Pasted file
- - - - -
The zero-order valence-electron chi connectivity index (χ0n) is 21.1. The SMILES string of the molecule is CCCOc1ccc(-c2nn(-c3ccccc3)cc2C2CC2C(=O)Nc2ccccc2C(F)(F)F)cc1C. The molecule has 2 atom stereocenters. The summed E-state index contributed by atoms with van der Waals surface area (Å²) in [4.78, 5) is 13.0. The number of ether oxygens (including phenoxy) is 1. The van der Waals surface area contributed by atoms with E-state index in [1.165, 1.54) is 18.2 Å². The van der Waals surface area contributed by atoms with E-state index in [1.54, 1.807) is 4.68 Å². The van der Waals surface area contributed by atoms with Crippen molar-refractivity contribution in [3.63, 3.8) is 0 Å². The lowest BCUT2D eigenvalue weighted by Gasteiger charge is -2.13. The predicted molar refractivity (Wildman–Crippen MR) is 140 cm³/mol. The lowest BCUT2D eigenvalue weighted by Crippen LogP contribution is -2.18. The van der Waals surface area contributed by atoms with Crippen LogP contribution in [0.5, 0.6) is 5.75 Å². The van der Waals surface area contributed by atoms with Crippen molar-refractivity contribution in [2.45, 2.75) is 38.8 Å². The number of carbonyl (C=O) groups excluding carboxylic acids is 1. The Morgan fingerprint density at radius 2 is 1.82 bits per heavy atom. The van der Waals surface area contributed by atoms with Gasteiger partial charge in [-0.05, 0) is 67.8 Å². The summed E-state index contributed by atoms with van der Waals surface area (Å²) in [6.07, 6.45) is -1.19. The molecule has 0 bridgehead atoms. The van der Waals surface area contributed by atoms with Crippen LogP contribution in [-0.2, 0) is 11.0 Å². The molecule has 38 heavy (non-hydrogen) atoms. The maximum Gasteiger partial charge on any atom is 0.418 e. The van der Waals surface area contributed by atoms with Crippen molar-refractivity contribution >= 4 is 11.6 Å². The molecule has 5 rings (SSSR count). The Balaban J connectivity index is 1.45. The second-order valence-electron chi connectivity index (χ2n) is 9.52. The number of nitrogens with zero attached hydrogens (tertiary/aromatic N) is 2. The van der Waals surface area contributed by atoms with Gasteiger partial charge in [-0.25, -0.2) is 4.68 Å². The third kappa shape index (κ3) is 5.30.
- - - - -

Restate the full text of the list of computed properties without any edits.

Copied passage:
The zero-order valence-electron chi connectivity index (χ0n) is 21.1. The SMILES string of the molecule is CCCOc1ccc(-c2nn(-c3ccccc3)cc2C2CC2C(=O)Nc2ccccc2C(F)(F)F)cc1C. The molecule has 2 atom stereocenters. The summed E-state index contributed by atoms with van der Waals surface area (Å²) in [4.78, 5) is 13.0. The number of ether oxygens (including phenoxy) is 1. The van der Waals surface area contributed by atoms with E-state index in [1.165, 1.54) is 18.2 Å². The van der Waals surface area contributed by atoms with E-state index in [1.54, 1.807) is 4.68 Å². The van der Waals surface area contributed by atoms with Crippen molar-refractivity contribution in [3.63, 3.8) is 0 Å². The lowest BCUT2D eigenvalue weighted by Gasteiger charge is -2.13. The predicted molar refractivity (Wildman–Crippen MR) is 140 cm³/mol. The lowest BCUT2D eigenvalue weighted by Crippen LogP contribution is -2.18. The van der Waals surface area contributed by atoms with Crippen LogP contribution in [0.5, 0.6) is 5.75 Å². The van der Waals surface area contributed by atoms with Crippen molar-refractivity contribution in [2.45, 2.75) is 38.8 Å². The number of carbonyl (C=O) groups excluding carboxylic acids is 1. The Morgan fingerprint density at radius 2 is 1.82 bits per heavy atom. The van der Waals surface area contributed by atoms with Gasteiger partial charge in [-0.05, 0) is 67.8 Å². The summed E-state index contributed by atoms with van der Waals surface area (Å²) in [6.07, 6.45) is -1.19. The molecule has 0 bridgehead atoms. The van der Waals surface area contributed by atoms with Crippen LogP contribution in [-0.2, 0) is 11.0 Å². The molecule has 38 heavy (non-hydrogen) atoms. The maximum Gasteiger partial charge on any atom is 0.418 e. The van der Waals surface area contributed by atoms with Crippen molar-refractivity contribution >= 4 is 11.6 Å². The molecule has 5 rings (SSSR count). The Balaban J connectivity index is 1.45. The second-order valence-electron chi connectivity index (χ2n) is 9.52. The number of nitrogens with zero attached hydrogens (tertiary/aromatic N) is 2. The van der Waals surface area contributed by atoms with Gasteiger partial charge in [-0.25, -0.2) is 4.68 Å². The third kappa shape index (κ3) is 5.30.